Tight Knit: Two Familisms in One Country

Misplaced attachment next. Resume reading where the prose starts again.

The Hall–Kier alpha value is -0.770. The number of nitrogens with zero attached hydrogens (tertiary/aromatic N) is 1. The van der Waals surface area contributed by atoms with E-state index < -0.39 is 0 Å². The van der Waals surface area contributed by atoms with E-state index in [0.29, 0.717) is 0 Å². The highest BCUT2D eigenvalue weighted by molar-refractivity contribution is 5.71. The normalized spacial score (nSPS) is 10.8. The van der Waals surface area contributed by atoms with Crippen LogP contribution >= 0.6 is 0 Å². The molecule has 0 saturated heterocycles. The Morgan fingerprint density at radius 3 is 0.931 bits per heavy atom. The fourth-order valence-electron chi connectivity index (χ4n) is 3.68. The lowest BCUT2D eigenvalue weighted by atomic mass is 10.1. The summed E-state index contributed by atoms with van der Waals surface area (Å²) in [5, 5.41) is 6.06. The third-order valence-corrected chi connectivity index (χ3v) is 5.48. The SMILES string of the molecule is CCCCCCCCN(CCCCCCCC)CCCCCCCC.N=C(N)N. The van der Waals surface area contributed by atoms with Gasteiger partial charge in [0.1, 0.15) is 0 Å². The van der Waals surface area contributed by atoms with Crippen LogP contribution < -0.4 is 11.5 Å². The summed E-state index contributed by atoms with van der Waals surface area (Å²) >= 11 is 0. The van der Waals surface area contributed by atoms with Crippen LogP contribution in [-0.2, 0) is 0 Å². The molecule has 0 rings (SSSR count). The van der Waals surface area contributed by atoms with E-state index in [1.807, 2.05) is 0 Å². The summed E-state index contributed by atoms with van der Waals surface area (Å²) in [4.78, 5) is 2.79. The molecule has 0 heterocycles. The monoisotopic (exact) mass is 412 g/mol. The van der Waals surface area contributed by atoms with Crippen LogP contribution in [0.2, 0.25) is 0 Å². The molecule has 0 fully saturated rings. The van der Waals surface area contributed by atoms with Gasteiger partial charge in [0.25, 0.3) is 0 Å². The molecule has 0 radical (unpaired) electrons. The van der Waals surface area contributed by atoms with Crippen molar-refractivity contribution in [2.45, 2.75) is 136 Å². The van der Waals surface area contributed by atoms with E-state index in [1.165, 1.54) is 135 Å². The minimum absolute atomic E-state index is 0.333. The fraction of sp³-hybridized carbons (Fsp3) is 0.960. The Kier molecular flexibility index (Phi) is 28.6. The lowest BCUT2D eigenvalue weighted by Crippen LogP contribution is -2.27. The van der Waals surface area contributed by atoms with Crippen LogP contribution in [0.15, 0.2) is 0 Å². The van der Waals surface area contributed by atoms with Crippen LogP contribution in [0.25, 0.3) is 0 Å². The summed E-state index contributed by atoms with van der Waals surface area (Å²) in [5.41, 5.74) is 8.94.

My current research seeks to illuminate how families negotiate the terms of transnational capitalism and the novel models of social organization and practices that underwrite its dynamics in one region of southern Europe. Here, a demographic “crisis” of very low fertility collides with an economic “crisis” of globalization. The “family” as a social unit has become politically charged. An industrial district in Central Italy serves as an ethnographic laboratory to explore how two populations contend with the structural inequalities, power dynamics and governing strategies of globalization. My new project focuses on relations between and within local Italian and transnational Chinese families in Prato, Italy, where small- to medium-sized firms predominate. Each of these populations has specific histories of flexibility and networking strategies moored in familistic regimes. The project seeks to understand how different varieties of familism persist or morph. It pursues three interrelated lines of inquiry: 1) How do meanings and practices related to familism manifest and matter within and between Chinese and Italian textile entrepreneurs and workers? 2) How do Italian and Chinese families recollect and deploy diverse histories of flexibility and deep values of trust, reciprocity and obligation to negotiate globalization? and 3) How do these familistic regimes respond to local-global formations and conditions, such as new forms of surveillance, intervention, and discipline directed at the body?